Detection of melanoma-associated mutations using circulating tumor DNA (ctDNA) from plasma is a potential alternative to using genomic DNA from invasive tissue biopsies. In this study, we developed a custom melanoma next-generation sequencing (NGS) panel which includes 123 amplicons in 30 genes covering driver and targetable mutations and alterations associated with treatment resistance. Analysis of a cohort of 74 stage III and IV treatment-naïve melanoma patients revealed that sensitivity of ctDNA detection was influenced by the amount of circulating-free DNA (cfDNA) input and stage of melanoma. At the recommended cfDNA input quantity of 20 ng (available in 28/74 patients), at least one cancer-associated mutation was detected in the ctDNA of 84% of stage IV patients and 47% of stage III patients with a limit of detection for mutant allele frequency (MAF) of 0.2%. This custom melanoma panel showed significant correlation with droplet digital PCR (ddPCR) and provided a more comprehensive melanoma mutation profile. Our custom panel could be further optimized by replacing amplicons spanning the TERT promoter, which did not perform well due to the high GC content. To increase the detection rate to 90% of stage IV melanoma and decrease the sensitivity to 0.1% MAF, we recommend increasing the volume of plasma to 8 mL to achieve minimal recommended cfDNA input and the refinement of poorly performing amplicons. Our panel can also be expanded to include new targetable and treatment resistance mutations to improve the tracking of treatment response and resistance in melanoma patients treated with systemic drug therapies.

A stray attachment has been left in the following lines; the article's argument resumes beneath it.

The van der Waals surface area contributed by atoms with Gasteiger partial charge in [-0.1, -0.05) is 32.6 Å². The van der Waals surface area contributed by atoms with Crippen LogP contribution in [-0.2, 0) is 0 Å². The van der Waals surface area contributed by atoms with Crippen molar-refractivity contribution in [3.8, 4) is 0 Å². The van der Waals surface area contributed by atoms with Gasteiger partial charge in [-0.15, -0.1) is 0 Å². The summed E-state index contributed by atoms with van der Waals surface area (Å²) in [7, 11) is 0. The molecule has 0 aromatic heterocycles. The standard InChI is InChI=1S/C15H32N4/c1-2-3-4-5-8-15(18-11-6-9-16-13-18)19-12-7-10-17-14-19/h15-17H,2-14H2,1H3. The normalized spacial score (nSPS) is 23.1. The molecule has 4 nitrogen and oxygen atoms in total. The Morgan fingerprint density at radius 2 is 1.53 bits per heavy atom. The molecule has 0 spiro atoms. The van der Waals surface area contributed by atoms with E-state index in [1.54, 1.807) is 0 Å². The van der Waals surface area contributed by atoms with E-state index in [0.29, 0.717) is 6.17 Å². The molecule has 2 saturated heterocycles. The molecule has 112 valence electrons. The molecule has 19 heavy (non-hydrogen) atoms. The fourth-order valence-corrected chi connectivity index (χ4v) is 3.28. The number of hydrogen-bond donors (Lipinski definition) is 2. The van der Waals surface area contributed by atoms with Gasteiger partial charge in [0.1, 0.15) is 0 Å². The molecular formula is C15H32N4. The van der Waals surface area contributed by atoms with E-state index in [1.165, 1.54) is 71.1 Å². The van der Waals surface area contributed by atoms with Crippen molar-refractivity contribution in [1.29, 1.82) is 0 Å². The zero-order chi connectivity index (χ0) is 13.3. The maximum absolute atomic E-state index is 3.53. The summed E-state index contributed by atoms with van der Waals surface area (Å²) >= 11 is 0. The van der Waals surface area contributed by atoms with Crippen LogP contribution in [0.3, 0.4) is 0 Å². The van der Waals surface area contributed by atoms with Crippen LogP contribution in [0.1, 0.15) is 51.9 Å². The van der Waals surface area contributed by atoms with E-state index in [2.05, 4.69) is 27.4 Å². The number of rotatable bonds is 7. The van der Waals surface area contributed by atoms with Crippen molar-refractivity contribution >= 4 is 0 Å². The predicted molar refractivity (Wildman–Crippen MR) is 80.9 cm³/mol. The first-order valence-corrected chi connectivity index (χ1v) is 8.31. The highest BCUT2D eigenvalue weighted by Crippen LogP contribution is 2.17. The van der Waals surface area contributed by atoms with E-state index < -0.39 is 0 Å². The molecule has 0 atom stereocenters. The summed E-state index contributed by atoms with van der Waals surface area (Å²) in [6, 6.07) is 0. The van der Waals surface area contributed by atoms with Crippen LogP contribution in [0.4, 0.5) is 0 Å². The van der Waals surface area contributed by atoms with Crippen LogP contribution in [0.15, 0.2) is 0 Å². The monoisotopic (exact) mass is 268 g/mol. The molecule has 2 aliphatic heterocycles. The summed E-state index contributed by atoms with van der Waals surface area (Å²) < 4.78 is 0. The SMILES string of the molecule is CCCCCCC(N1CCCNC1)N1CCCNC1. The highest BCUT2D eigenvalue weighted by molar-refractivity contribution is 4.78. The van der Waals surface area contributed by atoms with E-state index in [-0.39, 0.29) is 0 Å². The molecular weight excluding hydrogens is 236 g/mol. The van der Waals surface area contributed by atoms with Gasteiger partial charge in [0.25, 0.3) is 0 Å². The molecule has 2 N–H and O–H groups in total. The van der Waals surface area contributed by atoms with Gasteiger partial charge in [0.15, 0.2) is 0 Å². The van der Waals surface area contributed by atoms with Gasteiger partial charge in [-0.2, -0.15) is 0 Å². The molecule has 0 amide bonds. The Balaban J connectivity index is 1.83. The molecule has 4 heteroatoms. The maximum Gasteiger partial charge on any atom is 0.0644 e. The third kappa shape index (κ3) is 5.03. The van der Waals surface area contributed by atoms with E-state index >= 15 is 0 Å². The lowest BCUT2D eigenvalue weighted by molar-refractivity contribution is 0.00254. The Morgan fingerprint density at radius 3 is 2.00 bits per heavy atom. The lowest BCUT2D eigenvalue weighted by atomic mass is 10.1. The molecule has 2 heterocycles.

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- circulating tumour DNA
- targeted sequencing
- custom panel